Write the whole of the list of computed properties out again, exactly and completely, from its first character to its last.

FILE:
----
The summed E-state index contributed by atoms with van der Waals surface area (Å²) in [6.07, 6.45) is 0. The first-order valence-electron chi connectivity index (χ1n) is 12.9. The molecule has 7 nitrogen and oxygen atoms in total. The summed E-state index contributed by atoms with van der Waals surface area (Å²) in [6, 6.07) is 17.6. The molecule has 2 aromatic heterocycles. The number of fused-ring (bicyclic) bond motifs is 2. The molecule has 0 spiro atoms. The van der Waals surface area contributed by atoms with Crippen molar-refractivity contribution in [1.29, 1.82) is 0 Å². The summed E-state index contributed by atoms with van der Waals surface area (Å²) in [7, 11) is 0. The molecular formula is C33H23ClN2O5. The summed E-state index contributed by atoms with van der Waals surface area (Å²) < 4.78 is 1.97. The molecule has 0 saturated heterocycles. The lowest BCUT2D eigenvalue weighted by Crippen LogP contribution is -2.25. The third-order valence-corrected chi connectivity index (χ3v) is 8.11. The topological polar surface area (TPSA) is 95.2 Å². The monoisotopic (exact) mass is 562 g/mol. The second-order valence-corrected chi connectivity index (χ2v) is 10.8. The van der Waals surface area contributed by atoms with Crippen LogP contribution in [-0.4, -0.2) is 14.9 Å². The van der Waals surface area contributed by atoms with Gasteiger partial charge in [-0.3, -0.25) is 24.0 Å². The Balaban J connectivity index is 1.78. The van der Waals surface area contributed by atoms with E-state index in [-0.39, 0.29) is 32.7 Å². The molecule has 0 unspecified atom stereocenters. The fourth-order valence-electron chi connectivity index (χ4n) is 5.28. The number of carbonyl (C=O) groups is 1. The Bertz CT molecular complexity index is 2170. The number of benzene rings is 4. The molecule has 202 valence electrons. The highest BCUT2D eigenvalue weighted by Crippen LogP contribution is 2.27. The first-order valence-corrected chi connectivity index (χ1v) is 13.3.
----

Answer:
The summed E-state index contributed by atoms with van der Waals surface area (Å²) in [6.07, 6.45) is 0. The first-order valence-electron chi connectivity index (χ1n) is 12.9. The molecule has 7 nitrogen and oxygen atoms in total. The summed E-state index contributed by atoms with van der Waals surface area (Å²) in [6, 6.07) is 17.6. The molecule has 2 aromatic heterocycles. The number of fused-ring (bicyclic) bond motifs is 2. The molecule has 0 spiro atoms. The van der Waals surface area contributed by atoms with Crippen molar-refractivity contribution in [1.29, 1.82) is 0 Å². The summed E-state index contributed by atoms with van der Waals surface area (Å²) in [7, 11) is 0. The molecular formula is C33H23ClN2O5. The summed E-state index contributed by atoms with van der Waals surface area (Å²) < 4.78 is 1.97. The molecule has 0 saturated heterocycles. The lowest BCUT2D eigenvalue weighted by Crippen LogP contribution is -2.25. The third-order valence-corrected chi connectivity index (χ3v) is 8.11. The topological polar surface area (TPSA) is 95.2 Å². The monoisotopic (exact) mass is 562 g/mol. The second-order valence-corrected chi connectivity index (χ2v) is 10.8. The van der Waals surface area contributed by atoms with Crippen LogP contribution in [-0.4, -0.2) is 14.9 Å². The van der Waals surface area contributed by atoms with Gasteiger partial charge in [-0.3, -0.25) is 24.0 Å². The Balaban J connectivity index is 1.78. The van der Waals surface area contributed by atoms with E-state index in [-0.39, 0.29) is 32.7 Å². The molecule has 0 unspecified atom stereocenters. The fourth-order valence-electron chi connectivity index (χ4n) is 5.28. The number of carbonyl (C=O) groups is 1. The Bertz CT molecular complexity index is 2170. The number of benzene rings is 4. The molecule has 202 valence electrons. The highest BCUT2D eigenvalue weighted by Crippen LogP contribution is 2.27. The first-order valence-corrected chi connectivity index (χ1v) is 13.3.